Where in Washington are ya out of?
 
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Nice build, I like the those guys cage, I thought about having them do mine since I always liked their work but my ex brother-inlaw bought a bender so I was able to use his.
Where in Washington are ya out of?

I'm in Snohomish area. Just finally got out to walker last weekend!

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B00mb00m

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Right on, I used to Jeep with a bunch of people out in the snohomish area.
Walker is a lot of fun, I was thinking a couple nights ago about getting my group to head up there next month

Let me know I plan to be going quite a bit.
 
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Fast forward from previous modifications. I last wheeled at walker valley in April 2019. I was beginning the major reworking of the front axle and suspension. I was very excited that any one of these modifications would've greatly improved the front end and I was going to try to be smarter than my previous attempts and do it all at once! I sold my Tacoma and had some money to play with.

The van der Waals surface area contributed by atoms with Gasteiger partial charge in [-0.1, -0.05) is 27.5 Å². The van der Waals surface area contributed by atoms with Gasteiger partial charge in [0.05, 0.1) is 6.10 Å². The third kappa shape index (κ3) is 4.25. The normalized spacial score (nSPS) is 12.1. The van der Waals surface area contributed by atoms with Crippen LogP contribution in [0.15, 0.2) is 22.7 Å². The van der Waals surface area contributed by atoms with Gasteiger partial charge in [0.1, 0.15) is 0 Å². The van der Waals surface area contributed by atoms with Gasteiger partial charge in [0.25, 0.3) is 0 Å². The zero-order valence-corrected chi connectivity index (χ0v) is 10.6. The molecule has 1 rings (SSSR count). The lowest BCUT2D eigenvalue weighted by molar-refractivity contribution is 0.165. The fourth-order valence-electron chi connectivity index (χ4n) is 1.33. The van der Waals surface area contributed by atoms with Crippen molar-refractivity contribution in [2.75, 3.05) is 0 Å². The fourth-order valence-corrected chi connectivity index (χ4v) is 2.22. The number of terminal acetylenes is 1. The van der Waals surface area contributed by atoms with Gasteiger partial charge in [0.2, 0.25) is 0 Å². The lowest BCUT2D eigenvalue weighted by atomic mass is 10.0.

1. Savvy midarm / 3 link. Potholes. They were the WORST on my short arms. Not sure if it was the Ome shocks or 4.5" lift or wider axle with big tires. I was hoping to improve the bump compliance by going with midarms and getting rid of that front to back hopping in low traction situations.
2. Fox 2.0 RR coilovers. I went coilovers mainly for packaging. I needed a full length track bar and wanted air bumps and knew that would be easiest with coilovers. I chose 12" because honestly the crawling was good even on OMEs and being I have very little Fab skills I was only chasing the easy 90% not the last 10% that requires all the extra work. 12" travel is actually 4" shorter than a 14" co. Additionally, my rear shocks are 12" and have already been outboarded. I chose fox due to stainless shafts and I had trouble with rusty shafts on my ICON coilovers on my Tacoma.